Legal Question in Civil Rights Law in Florida

Laid off while on maternity leave

I was recently laid off by my company of 3 years while on maternity leave. The company has at least 300-500 employees. The reason provided was that my posiiton had been eliminated. At least two other employees within the department were also let go. My question is... was it legal for them to terminate me given the fact that I was not let go for an unsatisfactory performace reason?I was also not provided an explanation as to how they selected me for termination among at least 8 other employees who share the same job title as myself, including 1 who was a recent new hire. I have never been written up by this company and was pomoted at least 3 times within the 3 years I was employed. In addition I was not provided with any sort of severence package. I also would like to know, in the event my previous position become available again by law shouldn't the company make the position available to me before attempting to hire an outside person since I was not terminated for unsatisfactory performance?

Asked on 10/27/04, 10:54 pm

1 Answer from Attorneys

Re: Laid off while on maternity leave

If the position was truly eliminated, then it is probably legal. However, if someone else takes over the position (rather than the duties being eliminated or spread among the remaining employees), then it is likely pregnancy discrimination.

In any case, there is no right to be recalled if the position is rehired later, unless you were out on FMLA leave (I'd have to check the exact law on this) or are covered by a labor contract.

Also, there is no requirement to pay severance unless you have a contract that says otherwise.

The whole thing is a bit fishy, though, since you were out on pregnancy leave. Granted, two others were also let go, but that does not necessarily mean that no discrimination is present.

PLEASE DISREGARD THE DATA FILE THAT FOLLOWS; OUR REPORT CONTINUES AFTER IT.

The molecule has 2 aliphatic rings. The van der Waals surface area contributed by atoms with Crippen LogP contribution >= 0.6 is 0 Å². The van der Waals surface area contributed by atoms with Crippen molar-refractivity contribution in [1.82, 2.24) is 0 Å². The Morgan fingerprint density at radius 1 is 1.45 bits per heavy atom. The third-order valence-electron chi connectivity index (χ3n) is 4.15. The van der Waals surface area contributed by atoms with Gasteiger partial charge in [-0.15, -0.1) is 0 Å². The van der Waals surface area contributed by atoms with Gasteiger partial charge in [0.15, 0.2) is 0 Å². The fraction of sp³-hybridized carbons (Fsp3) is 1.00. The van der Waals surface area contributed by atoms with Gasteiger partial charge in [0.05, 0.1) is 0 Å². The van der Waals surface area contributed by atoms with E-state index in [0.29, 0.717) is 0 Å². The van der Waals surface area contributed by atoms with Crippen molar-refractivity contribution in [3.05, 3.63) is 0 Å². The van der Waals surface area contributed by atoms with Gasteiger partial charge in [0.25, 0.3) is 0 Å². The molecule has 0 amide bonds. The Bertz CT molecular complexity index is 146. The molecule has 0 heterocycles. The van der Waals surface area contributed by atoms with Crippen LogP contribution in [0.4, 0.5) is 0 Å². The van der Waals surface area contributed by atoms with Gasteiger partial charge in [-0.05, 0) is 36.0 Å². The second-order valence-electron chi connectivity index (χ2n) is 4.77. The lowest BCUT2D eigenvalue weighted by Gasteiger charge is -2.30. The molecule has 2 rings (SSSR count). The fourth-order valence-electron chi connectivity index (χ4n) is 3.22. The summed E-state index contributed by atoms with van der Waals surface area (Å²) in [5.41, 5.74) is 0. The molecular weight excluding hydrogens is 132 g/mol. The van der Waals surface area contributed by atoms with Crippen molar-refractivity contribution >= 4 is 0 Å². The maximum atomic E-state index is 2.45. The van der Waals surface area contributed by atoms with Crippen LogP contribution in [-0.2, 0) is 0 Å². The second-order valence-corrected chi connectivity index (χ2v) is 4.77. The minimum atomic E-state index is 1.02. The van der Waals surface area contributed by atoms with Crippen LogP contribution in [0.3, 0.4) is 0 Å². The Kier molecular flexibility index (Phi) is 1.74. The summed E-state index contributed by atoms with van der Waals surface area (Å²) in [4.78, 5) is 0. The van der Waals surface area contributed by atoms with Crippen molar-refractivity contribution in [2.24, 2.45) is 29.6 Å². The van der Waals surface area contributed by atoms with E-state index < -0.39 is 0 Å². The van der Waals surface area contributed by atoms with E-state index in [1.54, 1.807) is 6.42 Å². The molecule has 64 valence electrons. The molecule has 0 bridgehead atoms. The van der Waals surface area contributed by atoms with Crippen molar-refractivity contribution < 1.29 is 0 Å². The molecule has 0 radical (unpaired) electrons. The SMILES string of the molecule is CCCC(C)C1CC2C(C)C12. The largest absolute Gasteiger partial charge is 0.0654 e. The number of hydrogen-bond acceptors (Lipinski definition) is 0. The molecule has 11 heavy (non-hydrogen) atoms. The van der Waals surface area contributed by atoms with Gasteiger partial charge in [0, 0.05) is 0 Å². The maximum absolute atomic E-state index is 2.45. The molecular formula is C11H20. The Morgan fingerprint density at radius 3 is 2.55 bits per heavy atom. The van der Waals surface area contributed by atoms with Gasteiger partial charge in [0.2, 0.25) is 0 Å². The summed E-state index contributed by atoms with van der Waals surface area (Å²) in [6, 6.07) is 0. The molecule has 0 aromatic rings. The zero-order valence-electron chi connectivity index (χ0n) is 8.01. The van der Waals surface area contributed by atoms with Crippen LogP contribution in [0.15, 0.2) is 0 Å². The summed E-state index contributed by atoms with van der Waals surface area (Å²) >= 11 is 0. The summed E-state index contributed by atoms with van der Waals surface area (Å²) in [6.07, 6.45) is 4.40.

You might consider filing a pregnancy discrimination claim (it is free, and you do not need an attorney - just call up the local EEOC office or the state or couunty human rights commission). In that case, the company will have to explain its action and you will be able to see what exactly happened. (There may also be FMLA claims if you were out on FMLA leave. For example, if you would have been able to transfer but were denied that right, it might be an FMLA violation. FMLA claims can be made to the US DOL.)

If you feel you wnat an attorney to help, call or email directly and we can talk about the case.

Good luck.

Jeffrey L. Sheldon, Esquire

The Sheldon Law Firm*

17804 St. Lucia Isle Drive

Tampa, FL 33647


(f) 813.986.7489

(Admitted in Fl., MD, D.C., and Pa.)

[email protected]

* The author is a government attorney and maintains "The Sheldon Law Firm" for purposes of giving pro bono (free) advice and other limited purposes allowed by law.

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Answered on 10/28/04, 12:19 am

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